Cheapside Bar and Grill via Bluegrass Foodie
After you dine, walk down to Cheapside Park where you’ll find the Bluegrass Tavern. Enjoy a hand-muddled Old Fashioned outdoors and take in the view of Lexington’s one of a kind old courthouse – at first glance it would be easy to simply call it Romanesque, but take a closer look and you’ll notice exotic Tibetan Revival elements. From the side walk seating you can also enjoy a view of Lexington’s first skyscraper, which was designed by McKim, Meade, and White (and is the future home to a 21c Museum Hotel).
If you find your whistle is still not wet, there are several other great bars nearby that are taking advantage of historical spaces including Silks Lounge, Cheapside Bar and Grill, Henry Clay’s Public House and the Chase Tap Room.
Hop on a free trolley from one of many convenient downtown locations to check out nearby Woodland Triangle. Wooden Triangle is characterized by locally owned and operated shops – rare and used bookstores, clothing boutiques, a yarn store- there is truly something for everyone. The Triangle (so-called because many of the shops are located on a triangular island formed by Woodland Ave, Kentucky Ave, High St, and Maxwell St) developed as a small commercial district serving the needs of one of Lexington’s early commuter neighborhoods. It was a stop on Lexington’s original trolley route!
McConnell Springs via City Profile
Walk, Run, Bike
The Legacy Trail connects downtown to the Kentucky Horse Park, a working horse farm with several museums dedicated to the horse. It winds its way past several historic places, including Spindletop Hall, and through horse country with its distinctive black fences and rolling hills.
Off the beaten track, the Loudon House was built in 1850 following the designs of New York architect Alexander Jackson Davis, it is now owned and operated by the Lexington Art League and is used as office, studio, and gallery space. The in-house artists and exhibitions are always phenomenal. And the house itself is not to be missed – it is considered one of the finest examples of Gothic Revival architecture in the state!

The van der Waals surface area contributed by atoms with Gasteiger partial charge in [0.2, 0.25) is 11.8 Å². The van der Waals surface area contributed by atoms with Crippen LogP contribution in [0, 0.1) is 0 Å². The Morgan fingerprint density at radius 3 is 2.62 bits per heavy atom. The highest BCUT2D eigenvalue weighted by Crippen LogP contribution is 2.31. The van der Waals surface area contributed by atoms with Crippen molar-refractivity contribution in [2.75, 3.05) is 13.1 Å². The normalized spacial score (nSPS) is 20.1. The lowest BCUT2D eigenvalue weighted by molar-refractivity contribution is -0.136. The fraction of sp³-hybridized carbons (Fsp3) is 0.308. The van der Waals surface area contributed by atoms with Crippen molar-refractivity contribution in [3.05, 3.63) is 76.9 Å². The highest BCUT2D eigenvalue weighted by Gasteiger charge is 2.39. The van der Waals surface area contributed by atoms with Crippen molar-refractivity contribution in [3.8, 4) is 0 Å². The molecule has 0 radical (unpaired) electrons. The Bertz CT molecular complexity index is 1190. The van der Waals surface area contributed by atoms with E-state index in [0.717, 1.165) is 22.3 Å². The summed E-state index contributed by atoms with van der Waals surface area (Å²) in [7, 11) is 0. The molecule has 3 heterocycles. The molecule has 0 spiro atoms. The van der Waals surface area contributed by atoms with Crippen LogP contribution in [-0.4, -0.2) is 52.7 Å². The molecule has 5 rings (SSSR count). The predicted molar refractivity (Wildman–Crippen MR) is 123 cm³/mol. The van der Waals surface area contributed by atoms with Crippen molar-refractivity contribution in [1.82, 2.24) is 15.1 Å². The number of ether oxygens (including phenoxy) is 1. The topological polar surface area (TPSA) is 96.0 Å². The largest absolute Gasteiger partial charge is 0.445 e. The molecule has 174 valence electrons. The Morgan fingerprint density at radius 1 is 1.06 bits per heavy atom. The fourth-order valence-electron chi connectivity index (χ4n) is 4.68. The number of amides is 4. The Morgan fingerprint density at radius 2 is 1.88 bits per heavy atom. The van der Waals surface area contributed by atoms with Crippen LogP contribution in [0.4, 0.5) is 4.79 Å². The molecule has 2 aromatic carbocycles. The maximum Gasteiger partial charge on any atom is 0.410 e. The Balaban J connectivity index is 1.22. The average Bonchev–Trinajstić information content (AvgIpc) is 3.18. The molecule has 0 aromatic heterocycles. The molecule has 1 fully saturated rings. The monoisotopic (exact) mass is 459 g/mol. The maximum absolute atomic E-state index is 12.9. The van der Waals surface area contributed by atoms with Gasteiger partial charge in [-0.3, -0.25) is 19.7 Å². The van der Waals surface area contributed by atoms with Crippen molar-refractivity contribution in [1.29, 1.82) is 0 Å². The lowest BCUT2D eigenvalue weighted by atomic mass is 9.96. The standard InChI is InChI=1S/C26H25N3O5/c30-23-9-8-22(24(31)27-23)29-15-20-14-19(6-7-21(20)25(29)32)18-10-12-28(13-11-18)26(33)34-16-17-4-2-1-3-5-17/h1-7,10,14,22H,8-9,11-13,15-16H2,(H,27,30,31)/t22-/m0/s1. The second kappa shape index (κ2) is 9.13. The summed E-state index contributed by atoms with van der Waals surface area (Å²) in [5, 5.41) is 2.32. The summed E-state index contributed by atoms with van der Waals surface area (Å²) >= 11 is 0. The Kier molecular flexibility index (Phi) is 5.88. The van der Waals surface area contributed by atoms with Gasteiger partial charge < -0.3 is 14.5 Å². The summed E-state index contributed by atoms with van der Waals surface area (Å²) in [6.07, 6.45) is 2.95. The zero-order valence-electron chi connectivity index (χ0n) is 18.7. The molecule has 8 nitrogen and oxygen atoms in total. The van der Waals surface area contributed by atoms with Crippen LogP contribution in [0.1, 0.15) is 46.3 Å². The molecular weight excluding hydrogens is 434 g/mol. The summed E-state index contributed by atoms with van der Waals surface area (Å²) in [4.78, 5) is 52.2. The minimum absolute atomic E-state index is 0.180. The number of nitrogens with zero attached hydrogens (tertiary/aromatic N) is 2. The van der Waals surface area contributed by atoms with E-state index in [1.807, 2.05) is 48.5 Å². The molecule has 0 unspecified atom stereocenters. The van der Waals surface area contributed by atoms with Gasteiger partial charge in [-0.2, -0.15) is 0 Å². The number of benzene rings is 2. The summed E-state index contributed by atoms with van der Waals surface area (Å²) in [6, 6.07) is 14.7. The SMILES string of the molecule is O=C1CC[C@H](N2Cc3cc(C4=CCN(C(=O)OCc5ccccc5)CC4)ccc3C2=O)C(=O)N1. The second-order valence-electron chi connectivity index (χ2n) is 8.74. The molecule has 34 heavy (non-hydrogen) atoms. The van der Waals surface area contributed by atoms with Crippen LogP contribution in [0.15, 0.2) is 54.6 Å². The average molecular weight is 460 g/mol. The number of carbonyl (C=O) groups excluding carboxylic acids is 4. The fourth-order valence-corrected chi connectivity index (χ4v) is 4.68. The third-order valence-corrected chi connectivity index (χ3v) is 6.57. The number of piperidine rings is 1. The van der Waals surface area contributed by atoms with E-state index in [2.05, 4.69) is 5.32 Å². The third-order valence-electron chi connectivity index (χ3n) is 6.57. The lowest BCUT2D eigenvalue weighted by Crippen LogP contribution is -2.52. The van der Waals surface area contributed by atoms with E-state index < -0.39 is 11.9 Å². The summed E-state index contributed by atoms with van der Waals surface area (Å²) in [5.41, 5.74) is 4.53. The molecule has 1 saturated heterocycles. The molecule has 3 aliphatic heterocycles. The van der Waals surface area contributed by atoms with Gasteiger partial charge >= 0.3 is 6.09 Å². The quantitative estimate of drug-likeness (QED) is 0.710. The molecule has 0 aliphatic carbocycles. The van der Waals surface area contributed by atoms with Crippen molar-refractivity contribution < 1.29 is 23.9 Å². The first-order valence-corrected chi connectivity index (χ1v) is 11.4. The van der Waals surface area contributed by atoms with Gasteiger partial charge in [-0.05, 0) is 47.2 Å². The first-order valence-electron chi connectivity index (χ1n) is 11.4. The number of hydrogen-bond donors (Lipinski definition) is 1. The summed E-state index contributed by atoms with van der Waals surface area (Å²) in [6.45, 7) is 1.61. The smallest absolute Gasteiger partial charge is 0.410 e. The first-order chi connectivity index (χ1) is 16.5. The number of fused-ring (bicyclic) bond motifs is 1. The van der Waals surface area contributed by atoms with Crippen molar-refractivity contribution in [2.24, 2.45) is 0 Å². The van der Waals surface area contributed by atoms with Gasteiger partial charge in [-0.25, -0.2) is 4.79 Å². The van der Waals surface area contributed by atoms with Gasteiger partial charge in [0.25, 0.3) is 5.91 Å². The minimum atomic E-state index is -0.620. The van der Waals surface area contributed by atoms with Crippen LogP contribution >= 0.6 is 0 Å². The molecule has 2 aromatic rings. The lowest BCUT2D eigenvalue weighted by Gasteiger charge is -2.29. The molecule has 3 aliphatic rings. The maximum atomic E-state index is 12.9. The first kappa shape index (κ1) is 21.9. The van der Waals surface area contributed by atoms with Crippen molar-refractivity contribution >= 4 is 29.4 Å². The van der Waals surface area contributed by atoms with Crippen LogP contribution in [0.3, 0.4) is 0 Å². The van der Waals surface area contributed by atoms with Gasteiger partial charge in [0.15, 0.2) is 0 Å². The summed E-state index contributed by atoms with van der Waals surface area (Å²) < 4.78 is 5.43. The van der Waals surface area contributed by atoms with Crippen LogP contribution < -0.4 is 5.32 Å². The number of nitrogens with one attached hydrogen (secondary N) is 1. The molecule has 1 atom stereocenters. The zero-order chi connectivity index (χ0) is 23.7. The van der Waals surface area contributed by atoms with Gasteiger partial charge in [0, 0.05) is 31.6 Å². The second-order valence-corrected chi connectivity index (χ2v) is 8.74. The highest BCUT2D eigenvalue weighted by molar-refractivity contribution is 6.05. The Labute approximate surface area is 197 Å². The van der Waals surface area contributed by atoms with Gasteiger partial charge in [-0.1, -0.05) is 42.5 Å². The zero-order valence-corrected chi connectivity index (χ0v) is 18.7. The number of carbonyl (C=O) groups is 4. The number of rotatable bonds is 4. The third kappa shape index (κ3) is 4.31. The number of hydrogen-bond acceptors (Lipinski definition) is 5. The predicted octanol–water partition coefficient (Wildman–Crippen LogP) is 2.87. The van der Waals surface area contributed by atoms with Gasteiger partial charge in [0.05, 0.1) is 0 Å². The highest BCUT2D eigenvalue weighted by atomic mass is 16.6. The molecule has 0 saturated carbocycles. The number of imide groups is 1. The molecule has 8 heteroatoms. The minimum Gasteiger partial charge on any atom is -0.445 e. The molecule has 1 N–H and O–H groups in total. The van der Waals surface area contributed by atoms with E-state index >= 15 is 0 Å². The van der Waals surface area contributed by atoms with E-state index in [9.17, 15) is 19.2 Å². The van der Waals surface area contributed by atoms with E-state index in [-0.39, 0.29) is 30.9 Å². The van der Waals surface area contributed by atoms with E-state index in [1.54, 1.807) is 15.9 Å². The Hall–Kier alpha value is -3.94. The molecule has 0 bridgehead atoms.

image via Keeneland
Spend the day at the races! Located on beautiful rolling farmland just minutes from downtown, Keeneland Race Course has been operating since 1936 and has been recognized by the National Register of Historic Places and is a National Historic Landmark. If it’s racing season, tail-gate with other Lexingtonians on the surrounding grounds before heading inside to place your bets and to watch the impossibly large and sleek thoroughbreds bound around the course. If its not racing season, stop by anyway! You can place a Simulcast bet or just take in the sites.
If thoroughbreds aren’t your thing, stick to downtown where you can take in a movie at the historic Kentucky Theatre, a Broadway musical, play or concert at the Lexington Opera House (built in 1886) or hear a band at Buster’s Billiards and Backroom (a former distillery warehouse) on Manchester Street.
This list is just the tip of the iceberg. Lexington has even more to offer. Preservationists and history lovers, come to Kentucky! We’d love to have you visit.